One of the Lilly Library’s most treasured manuscripts, the Boxer Codex, is currently on exhibit at New York City’s Asia Society. The Boxer Codex (ca. 1595) contains written descriptions and over seventy-five colored drawings of the various ethnic groups of the present-day Philippines (including the Tagalogs, Visayans, Zambals, and Negritos) at the time of their initial contact with Spanish explorers. The painting technique, paper, ink, and paints suggest that the unknown artist may have been Chinese. It is a beautiful and unique artifact of early European contact with the Far East.
The manuscript is on loan to the Asia Society for its exhibition titled Philippine Gold: Treasures of Forgotten Kingdoms, which runs from September 11, 2015 through January 3, 2016. As noted in a recent New York Times review, this “gorgeous and historically intriguing exhibition” documents the work of “astoundingly skillful goldsmiths… with many objects… so small and finely made that… magnifying glasses are provided in order for viewers to see the marvels of the technical prowess they reveal.”
In addition to the Boxer Codex, the exhibition contains approximately 120 pieces from the 10th through the 13th centuries which provide an opportunity to view the original gold objects depicted by the artist of the Boxer Codex as he illustrated the costumes and accoutrements of the indigenous peoples of the Southeast and Eastern regions of Asia. During a visit to the Museum, one of the consulting curators of the exhibition, Florina Capistrano-Baker of the Ayala Museum, Philippines, shared with me the discovery that it was illustrations in the Boxer Codex which allowed the exhibition’s curators to determine how some of the objects originally would have been used or worn.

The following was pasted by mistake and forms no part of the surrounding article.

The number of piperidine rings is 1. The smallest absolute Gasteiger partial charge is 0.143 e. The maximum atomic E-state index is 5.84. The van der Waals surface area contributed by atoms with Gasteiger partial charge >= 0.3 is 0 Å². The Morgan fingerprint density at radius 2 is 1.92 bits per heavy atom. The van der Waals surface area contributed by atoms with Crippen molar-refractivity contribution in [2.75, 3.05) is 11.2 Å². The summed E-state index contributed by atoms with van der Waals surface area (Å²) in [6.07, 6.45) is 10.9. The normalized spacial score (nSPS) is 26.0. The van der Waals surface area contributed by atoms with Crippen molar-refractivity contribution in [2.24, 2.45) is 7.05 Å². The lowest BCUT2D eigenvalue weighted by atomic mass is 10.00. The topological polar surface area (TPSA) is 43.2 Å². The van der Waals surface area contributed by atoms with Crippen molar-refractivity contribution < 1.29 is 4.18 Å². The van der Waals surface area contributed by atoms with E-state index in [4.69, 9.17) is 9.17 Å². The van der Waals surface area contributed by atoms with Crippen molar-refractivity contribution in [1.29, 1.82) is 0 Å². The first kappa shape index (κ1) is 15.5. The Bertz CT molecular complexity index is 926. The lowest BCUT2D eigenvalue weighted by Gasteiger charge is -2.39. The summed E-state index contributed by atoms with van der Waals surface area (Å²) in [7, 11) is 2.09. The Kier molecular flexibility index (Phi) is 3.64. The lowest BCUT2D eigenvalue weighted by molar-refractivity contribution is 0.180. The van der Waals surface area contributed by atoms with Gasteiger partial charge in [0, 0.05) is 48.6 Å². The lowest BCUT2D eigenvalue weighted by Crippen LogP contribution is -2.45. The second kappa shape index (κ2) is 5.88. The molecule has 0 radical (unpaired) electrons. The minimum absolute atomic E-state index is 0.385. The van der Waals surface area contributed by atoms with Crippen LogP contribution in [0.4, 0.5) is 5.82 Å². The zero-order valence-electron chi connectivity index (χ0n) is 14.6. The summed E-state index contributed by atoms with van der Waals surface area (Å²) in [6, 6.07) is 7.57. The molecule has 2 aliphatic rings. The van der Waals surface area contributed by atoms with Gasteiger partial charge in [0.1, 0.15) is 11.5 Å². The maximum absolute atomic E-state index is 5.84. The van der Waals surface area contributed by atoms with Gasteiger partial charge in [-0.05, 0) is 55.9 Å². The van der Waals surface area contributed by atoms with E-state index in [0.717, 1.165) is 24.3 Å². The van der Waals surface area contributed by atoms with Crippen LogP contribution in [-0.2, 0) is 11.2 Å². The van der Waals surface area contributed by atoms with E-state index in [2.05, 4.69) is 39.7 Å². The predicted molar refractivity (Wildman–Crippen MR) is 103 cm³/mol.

The Boxer Codex came to the Lilly Library as a part of the collection of books and papers of Charles Ralph Boxer, a historian of Dutch and Portuguese maritime and colonial history who wrote many books and articles about the origins and growth of the Dutch and Portuguese empires. Boxer joined the British Army in 1923 and while on military assignment to Hong Kong and other similar locales, he began to assemble a notable rare book collection which subsequently was seized by the Japanese for the Imperial Library in Tokyo. Following the war, however, he was able to recover most of his library, and it is these materials which form the nucleus of his collection which then came to the Lilly Library. The Boxer Codex is part of the Boxer mss. II, and can be viewed upon request in the Lilly Library’s Reading Room when it returns in January. A digitized version can be viewed here.
Cherry Williams, Curator of Manuscripts